The width of Adams St. — 38-1/2 feet — allows for two lanes of parking and two motor vehicle travel lanes. For travel across Adams St., the distance is 38-1/2 feet. The Manual of Uniform Traffic Control Devices specifies an average walk speed of 4 feet/sec. Seniors require more time. 

A curb extension is a little peninsula of sidewalk that extends across the parking area up to the travel lane. Curb extensions on both sides of the street can cut the crossing distance by more than a third. Also important, curb extensions gives someone wanting to cross the street better visibility — pedestrians see vehicles better, drivers see pedestrians better. The city has installed curb extensions at several locations. Newton Centre has a couple on Centre St.

There’s one particular use case where curb extensions make a big difference. People don’t like to step into the street until the coast is clear. This is noticeable even when a parked car — before and/or after the pedestrian — gives a pedestrian cover. The effective crossing distance is shorter by the width of the car(s), but pedestrians rarely use the cover of the car(s) to step out and actually shorten the crossing. With a curb extension, the pedestrian can get past (or nearly past) the parked car(s) from the safety of the sidewalk.

Curb extensions also shape driver behavior. They narrow the street, at least a bit, which naturally slows traffic. And, they signal that it’s a pedestrian-likely zone better than a crosswalk on its own.

The next step up (pun not intended, but not edited out, either) from a curb extension is a raised crosswalk or speed table.

A raised crosswalk literally extends the curb extension all the way across the street. It provides a safe crossing, in large part because traffic has to slow to get over it. Depending on design and car, speeds could slow to as little as 15 MPH, which makes it much, much safer for pedestrians. (More time to react and less mortality if there’s conflict.)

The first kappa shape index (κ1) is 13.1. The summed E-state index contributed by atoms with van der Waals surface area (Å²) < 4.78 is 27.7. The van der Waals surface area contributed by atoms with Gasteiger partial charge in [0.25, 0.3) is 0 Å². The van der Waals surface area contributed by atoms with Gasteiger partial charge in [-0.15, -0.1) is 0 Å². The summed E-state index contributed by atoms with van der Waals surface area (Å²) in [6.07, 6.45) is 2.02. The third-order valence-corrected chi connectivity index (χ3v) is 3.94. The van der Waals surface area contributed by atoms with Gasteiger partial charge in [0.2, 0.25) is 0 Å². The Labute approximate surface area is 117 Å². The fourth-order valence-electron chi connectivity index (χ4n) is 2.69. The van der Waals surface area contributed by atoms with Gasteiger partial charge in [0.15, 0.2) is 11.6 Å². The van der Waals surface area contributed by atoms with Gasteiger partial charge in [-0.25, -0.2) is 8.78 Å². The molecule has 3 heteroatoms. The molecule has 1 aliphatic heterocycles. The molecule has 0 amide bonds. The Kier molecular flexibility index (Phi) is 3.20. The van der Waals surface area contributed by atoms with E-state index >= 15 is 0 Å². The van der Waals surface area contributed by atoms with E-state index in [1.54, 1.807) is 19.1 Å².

Where should/could the city have put curb extensions or raised crosswalks across Adams St.? The intersections at Washington St. and Watertown St. are obvious candidates. There was a crossing striped at Lincoln Rd./Middle St. and would be something to look at. I rely on someone who knows Adams St. more intimately to suggest others. 

Adams has so much pedestrian activity and opportunity, it probably isn’t a good candidate for speed humps, another tool in the Complete Streets toolkit. Better to have raised crossswalks, which are really just a version of a speed hump.

What about the bikes, you ask? Simply slowing traffic on Adams would make things better for bikes. See the options above. Removing parking from one side or the other would create room for bike lanes. Better yet, create grade-separated cycle tracks on both sides, which would have the additional benefits of narrowing the street and providing a buffer between pedestrians and traffic. Bike lanes don’t have to go straight, they can be combined with chicanes.

A relatively minor issue, but most easily done: rebuild the corners with separate ramps directed straight across the cross street and, if necessary, straight across Adams.

Sadly, lots of foregone options on Adams St.

Next up: why does the city keep blowing these opportunities?

Pin It on Pinterest